6)  Be looking for something specific.  I saved the best for last.  This is really the most important thing I have to pass on to you here.  I suggest that you never post something like:  “I have a purple people eater.  Email me back and let me know what you’ve got.”  The problem is that you are inviting the entire world to waste your time offering you a bunch of worthless junk that you have no interest in.  The best way to post on Craigslist is to create ads that state exactly what you are looking for .  For example:  “Wanted:  dungeness crab on barter.”  I would also suggest that you be vague about what you have to trade. I say something like, “Barter is my hobby and I have thousands of new or used items to trade.  Please contact me so we can figure out what you’d like best.”  Don’t forget that you have access to everything available in your barter exchange to trade on craigslist.  The reason for being vague is that you never know what the person who is reading your ad may want.  If you post specifics about what you have to trade, you could just as easily give the reader a reason NOT to contact you as you could give them a reason to call.

Please feel free to post your own craigslist advice in the comment area.  Thanks!

"Bird-dogging" with barter


“Bird-dogging” is an old salesman term that refers to paying a commission to your own customers when they refer business to you.  I assume the term draws from the concept of a hunting dog pointing to a bird for you.  I recently ran into a barter version of this that I thought was interesting.   This vendor was being promoted within one of my barter exchanges saying that they would pay $100 in barter currency to any exchange members that refer clients to them that end up doing business.  Here’s the best part;  they are looking for BOTH barter clients as well as cash clients.  If the promotion worked, they would be pay $100 in barter for new cash clients!  How great would that be!!!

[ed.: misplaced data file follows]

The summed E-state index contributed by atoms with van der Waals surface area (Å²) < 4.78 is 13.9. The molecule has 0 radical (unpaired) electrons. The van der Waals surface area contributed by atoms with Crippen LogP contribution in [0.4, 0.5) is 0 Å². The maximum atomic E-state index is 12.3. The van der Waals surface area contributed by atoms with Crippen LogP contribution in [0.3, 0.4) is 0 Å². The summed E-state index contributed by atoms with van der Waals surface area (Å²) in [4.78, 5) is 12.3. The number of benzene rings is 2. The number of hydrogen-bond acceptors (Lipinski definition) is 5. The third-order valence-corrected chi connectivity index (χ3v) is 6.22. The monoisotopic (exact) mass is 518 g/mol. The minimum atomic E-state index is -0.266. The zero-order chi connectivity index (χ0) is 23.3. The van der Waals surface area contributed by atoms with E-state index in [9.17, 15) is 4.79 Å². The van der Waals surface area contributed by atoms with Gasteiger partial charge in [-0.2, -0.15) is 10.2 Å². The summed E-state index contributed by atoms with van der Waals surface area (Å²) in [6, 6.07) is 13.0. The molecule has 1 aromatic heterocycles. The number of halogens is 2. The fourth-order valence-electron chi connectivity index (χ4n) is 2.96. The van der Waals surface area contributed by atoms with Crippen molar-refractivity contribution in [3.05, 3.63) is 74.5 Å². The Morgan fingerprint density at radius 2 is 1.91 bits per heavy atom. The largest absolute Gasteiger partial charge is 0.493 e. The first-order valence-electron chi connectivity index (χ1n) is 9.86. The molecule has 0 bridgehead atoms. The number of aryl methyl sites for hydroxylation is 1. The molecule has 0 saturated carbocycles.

If you wanted to expand your bird dog program to your cash clients, what you would do is find a really good give-away that you could purchase on barter (like a restaurant gift certificate?) and then offer that to all your cash clients as an incentive for referring business.

I haven’t tried this technique myself yet but I can’t think of how you could lose in trying.  I’ll let you know how it goes when I give it a try.

The value of MSRP in barter


At the most basic level, barter is about making sure that two potential trade items/services are of relative equal value.  You want to make sure you are comparing “apples to apples” and not “apples and oranges.”  This not only means that both trade items should be the same price, but that they are both priced using the same methodology.  Common pricing methodologies would be wholesale pricing, retail pricing and sale pricing.  It would not work to trade your time at wholesale prices while trading for an item at retail prices.